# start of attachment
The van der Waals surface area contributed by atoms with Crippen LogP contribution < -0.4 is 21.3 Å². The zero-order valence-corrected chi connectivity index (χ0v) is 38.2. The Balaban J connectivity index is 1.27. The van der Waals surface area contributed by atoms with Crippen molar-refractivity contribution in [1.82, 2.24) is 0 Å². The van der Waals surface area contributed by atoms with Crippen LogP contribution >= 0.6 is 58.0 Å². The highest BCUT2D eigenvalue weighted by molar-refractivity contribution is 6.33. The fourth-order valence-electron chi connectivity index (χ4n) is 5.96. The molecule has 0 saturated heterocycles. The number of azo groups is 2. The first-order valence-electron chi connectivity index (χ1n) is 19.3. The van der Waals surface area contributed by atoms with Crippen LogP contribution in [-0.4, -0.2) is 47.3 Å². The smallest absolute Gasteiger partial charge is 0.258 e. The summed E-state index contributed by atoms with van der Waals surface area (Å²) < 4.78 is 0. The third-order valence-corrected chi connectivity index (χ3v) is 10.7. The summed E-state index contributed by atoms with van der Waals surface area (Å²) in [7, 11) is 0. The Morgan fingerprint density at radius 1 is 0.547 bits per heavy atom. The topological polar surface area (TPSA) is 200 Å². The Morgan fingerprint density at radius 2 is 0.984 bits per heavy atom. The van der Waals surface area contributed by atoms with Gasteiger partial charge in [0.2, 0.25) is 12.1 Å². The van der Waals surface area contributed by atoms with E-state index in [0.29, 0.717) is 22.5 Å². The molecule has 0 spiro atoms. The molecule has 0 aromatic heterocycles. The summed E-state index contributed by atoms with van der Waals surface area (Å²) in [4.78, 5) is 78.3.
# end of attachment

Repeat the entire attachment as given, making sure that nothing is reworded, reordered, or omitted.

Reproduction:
The van der Waals surface area contributed by atoms with Crippen LogP contribution < -0.4 is 21.3 Å². The zero-order valence-corrected chi connectivity index (χ0v) is 38.2. The Balaban J connectivity index is 1.27. The van der Waals surface area contributed by atoms with Crippen molar-refractivity contribution in [1.82, 2.24) is 0 Å². The van der Waals surface area contributed by atoms with Crippen LogP contribution >= 0.6 is 58.0 Å². The highest BCUT2D eigenvalue weighted by molar-refractivity contribution is 6.33. The fourth-order valence-electron chi connectivity index (χ4n) is 5.96. The molecule has 0 saturated heterocycles. The number of azo groups is 2. The first-order valence-electron chi connectivity index (χ1n) is 19.3. The van der Waals surface area contributed by atoms with Crippen LogP contribution in [-0.4, -0.2) is 47.3 Å². The smallest absolute Gasteiger partial charge is 0.258 e. The summed E-state index contributed by atoms with van der Waals surface area (Å²) < 4.78 is 0. The third-order valence-corrected chi connectivity index (χ3v) is 10.7. The summed E-state index contributed by atoms with van der Waals surface area (Å²) in [7, 11) is 0. The Morgan fingerprint density at radius 1 is 0.547 bits per heavy atom. The topological polar surface area (TPSA) is 200 Å². The Morgan fingerprint density at radius 2 is 0.984 bits per heavy atom. The van der Waals surface area contributed by atoms with Gasteiger partial charge in [0.2, 0.25) is 12.1 Å². The van der Waals surface area contributed by atoms with E-state index in [0.29, 0.717) is 22.5 Å². The molecule has 0 spiro atoms. The molecule has 0 aromatic heterocycles. The summed E-state index contributed by atoms with van der Waals surface area (Å²) in [4.78, 5) is 78.3.